Since sen­tence embed­dings have this nice prop­er­ty of approx­i­mat­ing some sort of seman­tic space, where dif­fer­ent regions of the space cor­re­spond to dif­fer­ent areas of mean­ing, they can be clus­tered and the result­ing clus­ters be called top­ics. In this post by Maarten Groo­ten­dorst he out­lines a sim­ple pro­ce­dure based exact­ly on this idea; the steps are:

  1. com­pute sen­tence embeddings
  2. reduce dimen­sion­al­i­ty using UMAP
  3. clus­ter the vec­tors with HDBSCAN [4]
  4. use Tfidf to gen­er­ate a word cloud from a cluster.

Step 2 is not strict­ly nec­es­sary but aids com­pu­ta­tion of step 3. I briefly exper­i­ment­ed using PCA or PACMAP instead of UMAP, but the results were either too slow or worse qual­i­ty. Regard­ing HDBSCAN, this makes a lot of sense because it has a bug (in the sense that because of this it is not real­ly a clus­ter­ing method by the clas­sic def­i­n­i­tion) that is actu­al­ly a fea­ture: it does not force a point into a clus­ter if it is not close enough to the oth­er points in it, i.e. out­liers are left unclas­si­fied. This is a very use­ful fea­ture because, in my expe­ri­ence, these out­liers often cor­re­spond to low-con­tent sen­tences, e.g. very short or using most­ly very com­mon words.

Unlike in LDA, we are not tied to the top­ic-as-a-prob­a­bil­i­ty-dis­tri­b­u­tion par­a­digm, so in step 4 we can gen­er­ate word clouds in a vari­ety of ways — we just need a way to rep­re­sent a clus­ter as a list of (word,rank) pairs, and use the rank for the graph­i­cal size of the word in the word cloud. The default Tfidf, which is obtained by divid­ing the fre­quen­cy of a word in a clus­ter by the fre­quen­cy of that word in the whole cor­pus, works quite well. I had some fun play­ing around with more fan­cy ways to rank words, like extract­ing key­words with Tex­trank [5] or Kmax­oids [6] (which was­n’t meant for this pur­pose), but in the end Tfidf gives the most con­sis­tent results.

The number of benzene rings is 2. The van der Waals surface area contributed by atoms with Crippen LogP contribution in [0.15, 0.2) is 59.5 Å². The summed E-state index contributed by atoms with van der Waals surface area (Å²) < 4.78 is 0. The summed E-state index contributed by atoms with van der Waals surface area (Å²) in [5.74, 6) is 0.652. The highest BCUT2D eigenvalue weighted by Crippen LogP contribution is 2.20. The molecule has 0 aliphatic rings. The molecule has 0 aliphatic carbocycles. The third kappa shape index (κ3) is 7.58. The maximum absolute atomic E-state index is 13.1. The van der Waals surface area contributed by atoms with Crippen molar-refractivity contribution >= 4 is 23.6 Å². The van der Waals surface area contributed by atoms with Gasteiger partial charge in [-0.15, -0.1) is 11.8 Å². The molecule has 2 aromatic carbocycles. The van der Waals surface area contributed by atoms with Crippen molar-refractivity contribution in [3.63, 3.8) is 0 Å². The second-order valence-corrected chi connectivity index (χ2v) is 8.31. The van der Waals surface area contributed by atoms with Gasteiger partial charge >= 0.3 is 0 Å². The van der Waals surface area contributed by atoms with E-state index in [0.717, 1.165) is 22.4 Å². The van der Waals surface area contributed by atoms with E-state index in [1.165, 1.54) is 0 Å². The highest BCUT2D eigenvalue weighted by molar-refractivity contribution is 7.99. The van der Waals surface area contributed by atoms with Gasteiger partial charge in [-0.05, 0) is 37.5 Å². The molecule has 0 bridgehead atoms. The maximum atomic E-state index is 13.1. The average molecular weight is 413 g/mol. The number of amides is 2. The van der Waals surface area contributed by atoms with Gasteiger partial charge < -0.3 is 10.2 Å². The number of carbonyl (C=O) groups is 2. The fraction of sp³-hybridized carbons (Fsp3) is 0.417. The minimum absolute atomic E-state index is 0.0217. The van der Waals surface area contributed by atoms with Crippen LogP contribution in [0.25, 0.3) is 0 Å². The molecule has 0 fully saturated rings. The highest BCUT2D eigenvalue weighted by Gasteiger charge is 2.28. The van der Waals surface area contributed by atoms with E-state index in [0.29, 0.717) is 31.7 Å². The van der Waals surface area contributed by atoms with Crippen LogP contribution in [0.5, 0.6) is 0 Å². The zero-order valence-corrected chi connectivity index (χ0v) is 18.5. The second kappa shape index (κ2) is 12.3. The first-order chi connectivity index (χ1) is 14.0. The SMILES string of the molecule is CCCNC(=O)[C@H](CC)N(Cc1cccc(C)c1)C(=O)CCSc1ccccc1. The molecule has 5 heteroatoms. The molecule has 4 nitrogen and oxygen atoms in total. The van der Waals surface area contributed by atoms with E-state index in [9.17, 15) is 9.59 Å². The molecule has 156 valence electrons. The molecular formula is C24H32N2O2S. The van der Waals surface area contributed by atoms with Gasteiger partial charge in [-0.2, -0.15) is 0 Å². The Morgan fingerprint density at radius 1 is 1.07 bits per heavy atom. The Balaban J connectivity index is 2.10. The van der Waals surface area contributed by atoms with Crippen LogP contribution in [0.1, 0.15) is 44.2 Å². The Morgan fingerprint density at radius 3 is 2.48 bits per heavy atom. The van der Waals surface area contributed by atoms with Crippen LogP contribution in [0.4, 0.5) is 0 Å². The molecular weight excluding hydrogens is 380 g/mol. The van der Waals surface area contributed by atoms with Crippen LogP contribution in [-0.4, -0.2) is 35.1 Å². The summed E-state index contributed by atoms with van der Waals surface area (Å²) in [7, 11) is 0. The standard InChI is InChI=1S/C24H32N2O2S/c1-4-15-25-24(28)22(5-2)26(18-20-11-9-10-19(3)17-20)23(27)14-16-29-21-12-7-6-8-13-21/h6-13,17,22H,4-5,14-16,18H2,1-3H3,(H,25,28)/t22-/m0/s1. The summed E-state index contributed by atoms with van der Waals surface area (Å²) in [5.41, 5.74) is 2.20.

While the author pro­vides his own pack­age, I wrote my own imple­men­ta­tion of the method out of curios­i­ty and to adopt a mod­u­lar design that makes it easy to swap dif­fer­ent meth­ods for steps 2 and 4.

Farewell LDA

After hav­ing used LDA-based meth­ods and this trans­former-based pro­ce­dure exten­sive­ly at my pre­vi­ous job in the Future Engi­neer­ing job at Fraun­hofer IIS, I can con­fi­dent­ly say this makes LDA obso­lete. The qual­i­ty of the top­ics is sim­ply much high­er and the word clouds almost always

  • are easy to interpret
  • rep­re­sent a clear seman­tic cluster
  • show top­ics you did­n’t know were present.

To be fair, this last point is true about LDA as well (that is the whole point of explorato­ry analy­sis after all), but in my expe­ri­ence LDA pro­duces a few gems (clear and insight­ful top­ics) amidst lots of noise (top­ics that are very ambigous and don’t feel cohese). With this trans­former-based pro­ce­dure the sig­nal-to-noise ratio is much better.

Still not con­vinced? Check out the last sec­tion of my COVID news post where I show with a con­crete exam­ple why LDA top­ics are less usable.

Conclusions and takeaways

Top­ic Mod­el­ing is “clus­ter­ing for text” and can be used to dis­cov­er what con­tents are present in a large cor­pus and track these over time. While in pre-BERT era many LDA vari­ants were designed specif­i­cal­ly for this task, with the great qual­i­ty of sen­tence embed­dings now avail­able we can sim­ply clus­ter these like any oth­er type of data and obtain bet­ter, or at least more usable, results.

About me

I’m a Math PhD cur­rent­ly work­ing in Blockchain Tech­ni­cal Intel­li­gence. I also have skills in soft­ware and data engi­neer­ing, I love sports and music! Get in con­tact and let’s have a chat — I’m always curi­ous about meet­ing new people.


[1] Blei, David M.; Ng, Andrew Y.; Jor­dan, Michael I; Laf­fer­ty, John (Jan­u­ary 2003). “Latent Dirich­let allo­ca­tion”. Jour­nal of Machine Learn­ing Research. 3: 993‑1022. doi:10.1162/jmlr.2003.3.4–5.993.

[2] Stevens, Kei­th, et al. “Explor­ing top­ic coher­ence over many mod­els and many top­ics.” Pro­ceed­ings of the 2012 joint con­fer­ence on empir­i­cal meth­ods in nat­ur­al lan­guage pro­cess­ing and com­pu­ta­tion­al nat­ur­al lan­guage learn­ing. 2012.

[3] Devlin, Jacob; Chang, Ming-Wei; Lee, Ken­ton; Toutano­va, Kristi­na (11 Octo­ber 2018). “BERT: Pre-train­ing of Deep Bidi­rec­tion­al Trans­form­ers for Lan­guage Under­stand­ing”. arXiv:1810.04805v2

[4] Campel­lo, Ricar­do J. G. B.; Moulavi, Davoud; Zimek, Arthur; Sander, Jörg (2015). “Hier­ar­chi­cal Den­si­ty Esti­mates for Data Clus­ter­ing, Visu­al­iza­tion, and Out­lier Detec­tion”. ACM Trans­ac­tions on Knowl­edge Dis­cov­ery from Data. 10 (1): 1–51.

[5] Rada Mihal­cea and Paul Tarau, 2004: Tex­tRank: Bring­ing Order into Texts, Depart­ment of Com­put­er Sci­ence Uni­ver­si­ty of North Texas.

[6] Bauck­hage, Chris­t­ian, and Rafet Sifa. “k‑Maxoids Clus­ter­ing.” LWA. 2015.